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Article: Israel assaults southern Gaza as hunger grows

Israel assaults southern Gaza as hunger grows

Israel assaults southern Gaza as hunger grows

PHOTO CAPTION: Israeli soldiers operate in the Gaza Strip amid the ongoing conflict between Israel and the Palestinian Islamist group Hamas, in this handout picture released on December 8, 2023. Israel Defense Forces/Handout via REUTERS



By Nidal al-Mughrabi and Michelle Nichols

CAIRO/UNITED NATIONS (Reuters) -Israeli tanks and warplanes carried out new strikes on southern Gaza on Tuesday, and the U.N. said aid flows to Palestinians facing growing hunger had largely dried up because of the intensity of fighting in the Israel-Hamas war, now in its third month.

In Khan Younis, southern Gaza's main city which Israel troops began storming last week, residents said tank shelling was now focused on the city centre. One said tanks were operating on Tuesday morning in the street where the house of Yahya Al-Sinwar, Hamas' leader in Gaza, is located.

An elderly Palestinian, Tawfik Abu Breika, said his residential block in Gaza’s Khan Younis was hit without warning by an Israeli air strike on Tuesday that had brought down several buildings and caused casualties.

"The world’s conscience is dead, no humanity or any kind of morals," Breika told Reuters as neighbours sifted through rubble. "This is the third month that we are facing death and destruction...This is ethnic cleansing, complete destruction of the Gaza Strip to displace the whole population."

Further south in Rafah, which borders Egypt, health officials said 22 people including children were killed in an Israeli air strike on houses overnight. Civil emergency workers were searching for more victims under the rubble.

Residents said the shelling of Rafah, where the Israeli army this month ordered people to head for their safety, was some of the heaviest in days.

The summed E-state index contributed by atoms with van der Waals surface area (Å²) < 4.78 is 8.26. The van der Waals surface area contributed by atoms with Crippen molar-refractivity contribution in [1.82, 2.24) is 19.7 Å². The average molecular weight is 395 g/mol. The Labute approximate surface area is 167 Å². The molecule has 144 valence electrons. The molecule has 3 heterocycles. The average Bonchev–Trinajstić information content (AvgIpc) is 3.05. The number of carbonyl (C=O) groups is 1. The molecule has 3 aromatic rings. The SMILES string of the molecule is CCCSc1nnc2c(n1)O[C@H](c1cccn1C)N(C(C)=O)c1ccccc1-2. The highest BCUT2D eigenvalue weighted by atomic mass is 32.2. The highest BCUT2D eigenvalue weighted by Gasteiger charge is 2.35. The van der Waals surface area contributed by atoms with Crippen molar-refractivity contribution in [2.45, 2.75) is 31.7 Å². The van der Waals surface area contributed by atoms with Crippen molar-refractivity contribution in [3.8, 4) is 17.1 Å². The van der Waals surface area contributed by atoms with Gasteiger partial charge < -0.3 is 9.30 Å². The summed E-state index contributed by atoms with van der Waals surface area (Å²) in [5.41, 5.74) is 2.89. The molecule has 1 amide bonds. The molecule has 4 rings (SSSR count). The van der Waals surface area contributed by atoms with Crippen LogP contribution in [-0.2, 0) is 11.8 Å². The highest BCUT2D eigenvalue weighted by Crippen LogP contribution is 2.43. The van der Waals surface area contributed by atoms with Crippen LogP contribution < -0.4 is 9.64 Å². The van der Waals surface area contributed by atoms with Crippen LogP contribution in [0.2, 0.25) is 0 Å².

"At night we can’t sleep because of the bombing and in the morning we tour the streets looking for food for the children, there is no food," said Abu Khalil, 40, a father of six.

Gazans were battling hunger and thirst to survive, resident Mohammed Obaid said as he inspected debris in Rafah.

"There’s no electricity, no fuel, no water, no medicine."

Israel's military said that over the past day it hit several launch posts that were used to fire rockets at its territory, raided a Hamas compound where it found some 250 rockets among other weapons, and struck a weapon production factory.


An Israeli ground assault that had been confined to the north has expanded to the southern half of the Gaza Strip since a week-long truce collapsed at the start of December.

Residents and aid agencies say that means no place is now safe in a territory where bombing has already rendered the vast majority of people homeless and nearly all areas are entirely cut off from food, medicine and fuel.

Hunger is worsening, with the U.N. World Food Programme saying half of Gaza's population is starving.

The U.N. humanitarian office (OCHA) said on Tuesday limited aid distributions were taking place in the Rafah district, but "in the rest of the Gaza Strip, aid distribution has largely stopped over the past few days, due to the intensity of hostilities and restrictions of movement along the main roads".